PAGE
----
At the far end of the toughness spectrum for beef lies the shank. This group of muscles is in constant use throughout the life of the cow. Each muscle is sheathed in thick connective tissue. There’s no finessing this cut of meat; it goes into the pot for long, slow cooking.
There is a bright side to this cut of meat. When that connective tissue hits 85ºC (180ºF), it melts and turns into gelatin.
Mmm mmm, good.
The Shank Cut
Remove the pack aging and lay the meat out on the cutting board.
Opening the Muscle Clod
Using your fingers, separate the muscles and flatten out the clod. The thin connective tissue will separate easily.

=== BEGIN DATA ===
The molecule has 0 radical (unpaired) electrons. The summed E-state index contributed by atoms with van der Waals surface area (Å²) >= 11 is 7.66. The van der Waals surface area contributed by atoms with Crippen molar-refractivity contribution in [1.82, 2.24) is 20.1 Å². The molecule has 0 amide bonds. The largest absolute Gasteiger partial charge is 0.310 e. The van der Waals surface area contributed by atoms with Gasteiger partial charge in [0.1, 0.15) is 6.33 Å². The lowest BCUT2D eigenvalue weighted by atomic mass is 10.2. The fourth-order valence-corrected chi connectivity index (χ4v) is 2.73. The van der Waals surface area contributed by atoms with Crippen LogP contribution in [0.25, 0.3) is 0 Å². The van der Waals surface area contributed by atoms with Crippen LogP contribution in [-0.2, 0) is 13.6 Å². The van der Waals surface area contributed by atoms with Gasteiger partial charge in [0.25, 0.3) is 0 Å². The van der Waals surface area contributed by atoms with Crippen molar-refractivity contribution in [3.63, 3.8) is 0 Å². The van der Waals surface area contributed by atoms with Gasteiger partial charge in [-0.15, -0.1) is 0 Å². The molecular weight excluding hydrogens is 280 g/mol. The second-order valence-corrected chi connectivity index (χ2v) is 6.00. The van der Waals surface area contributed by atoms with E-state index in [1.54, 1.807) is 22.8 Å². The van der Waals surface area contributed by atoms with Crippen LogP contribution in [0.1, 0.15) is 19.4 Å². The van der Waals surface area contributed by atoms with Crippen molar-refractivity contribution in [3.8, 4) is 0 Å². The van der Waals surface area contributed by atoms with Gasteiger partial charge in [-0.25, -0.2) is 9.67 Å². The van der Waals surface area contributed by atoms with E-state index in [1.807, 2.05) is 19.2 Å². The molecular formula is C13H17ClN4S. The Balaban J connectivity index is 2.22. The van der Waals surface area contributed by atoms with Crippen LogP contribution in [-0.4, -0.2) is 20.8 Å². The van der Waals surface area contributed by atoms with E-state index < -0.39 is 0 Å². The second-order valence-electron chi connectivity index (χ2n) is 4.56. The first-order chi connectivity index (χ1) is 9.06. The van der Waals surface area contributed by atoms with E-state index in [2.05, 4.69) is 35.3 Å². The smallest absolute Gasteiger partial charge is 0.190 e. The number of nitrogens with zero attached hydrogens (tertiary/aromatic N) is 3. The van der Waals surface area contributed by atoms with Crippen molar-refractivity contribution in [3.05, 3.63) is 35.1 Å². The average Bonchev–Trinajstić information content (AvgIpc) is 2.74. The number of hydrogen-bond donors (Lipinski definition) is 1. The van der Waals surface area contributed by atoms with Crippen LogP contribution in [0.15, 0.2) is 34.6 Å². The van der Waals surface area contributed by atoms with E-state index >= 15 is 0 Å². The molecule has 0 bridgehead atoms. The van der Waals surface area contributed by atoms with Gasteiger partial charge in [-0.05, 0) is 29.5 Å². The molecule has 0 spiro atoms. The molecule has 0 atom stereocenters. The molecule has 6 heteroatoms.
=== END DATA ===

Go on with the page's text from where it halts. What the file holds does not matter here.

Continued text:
Cleaning the Muscles
Cut off any thick pieces of gristle from the ends of the meat. You can try and skin the muscles, but it's a waste of time.
Separating the Meat
Separate the clod; this makes it easier to work with, and it will be easier to cut the pieces more evenly.
Cut the Meat
Cut the meat into small chunks.
Sear the Meat
In a very hot pan, put a few pieces of meat at a time and brown them on all sides
Deglaze the Pan
Pour red wine into the pan and loosen the bits of meat stuck onto the bottom.
Prepare the Stew
I placed the meat, the deglazing wine, potatoes, onions, kohlrabi, garlic, coriander seed, black pepper, juniper berries and salt into the slow cooker and let it do it's magic.